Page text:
Reed Arboretum May 2018

Photo: University of Exeter

One of the great things about working with trees – apart from being paid to look at these majestic organisms – is that there’s a lot we can still do while practising current social distancing requirements.

For example, our founder Jeremy Peirce - never one to fear treading a solitary path - is busy progressing JPA's new contract for a full arboricultural survey at the University of Exeter.

The University undertakes this audit every three years. While it is driven primarily by a Health & Safety requirement to ensure that its Green Flag Award®-winning estate is safe for people to walk around, it also provides an opportunity for the grounds team to update its records on the location and health of all its arboricultural assets.

Iain Park, the University’s Director of Grounds, said: ‘We take our duty of care towards the public and our botanical legacy equally seriously. By employing an extremely knowledgeable arboricultural consultancy such as JP Associates, we can use this one audit to achieve both aims, nip brewing issues in the bud and maintain our rightful status in the global botanical community.’

Jeremy has started the project with an audit of trees, shrubs and herbaceous plants at Streatham Campus, which is a registered and internationally feted botanic garden.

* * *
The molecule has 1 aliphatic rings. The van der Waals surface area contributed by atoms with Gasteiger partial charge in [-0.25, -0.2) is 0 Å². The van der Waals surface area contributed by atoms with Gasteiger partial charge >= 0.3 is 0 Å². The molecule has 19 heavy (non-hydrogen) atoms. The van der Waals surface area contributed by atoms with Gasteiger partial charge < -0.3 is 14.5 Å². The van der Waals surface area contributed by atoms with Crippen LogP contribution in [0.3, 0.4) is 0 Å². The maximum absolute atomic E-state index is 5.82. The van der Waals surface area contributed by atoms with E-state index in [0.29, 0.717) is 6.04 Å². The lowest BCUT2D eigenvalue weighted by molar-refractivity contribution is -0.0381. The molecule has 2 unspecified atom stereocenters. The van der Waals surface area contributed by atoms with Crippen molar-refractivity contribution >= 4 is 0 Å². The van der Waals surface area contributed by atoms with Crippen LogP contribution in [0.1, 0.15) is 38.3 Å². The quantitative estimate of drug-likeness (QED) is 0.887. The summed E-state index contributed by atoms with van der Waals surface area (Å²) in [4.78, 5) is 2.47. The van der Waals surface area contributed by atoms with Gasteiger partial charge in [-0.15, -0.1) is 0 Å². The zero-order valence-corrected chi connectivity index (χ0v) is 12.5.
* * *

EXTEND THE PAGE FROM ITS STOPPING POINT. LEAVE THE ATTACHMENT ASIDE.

Azara Reed Walled Garden May 2018 3

Dazzling Azara from the University's National Collection (photo: University of Exeter)

It comprises plantings dating back to the 1860s when the gardens of the newly-built Streatham Hall (now Reed Hall) were designed by Veitch Nursery, a prominent pioneer in global specimen collection and propagation. Consequently, the estate has some extremely rare species from around the world as well as many specimens of national and international import. For example, its Azara population has been granted Plant Heritage’s prestigious National Plant Collection status, its Birks Pinetum has fine examples of some threatened conifers, and Palms gifted to the University by The Jewish and Israeli Society in the 1960s are deemed to have exceptional diplomatic significance.

In Phase 2 later this year, Jeremy will survey Jubilee Wood in The Hoopern Valley. This delightful tapestry of native trees, such as Oak, Silver birch, Hazel, Cherry and Rowan, was recovered from an impoverished state in 2012 by the University and the Woodland Trust in a project to mark the Queen’s Diamond Jubilee.

At the time, JPA helped develop a 25-year Woodland Management Plan to prioritise and schedule the numerous tasks required for the restoration of the valley’s ecosystem - from thinning the existing woodlands and clearing the water courses to re-introducing native species – so Jeremy is keen to return and see what progress has been made.

Recognising his good fortune, Jeremy commented: ‘I feel privileged to be able to continue work that involves legitimately and safely wandering through special and uplifting areas such as these.’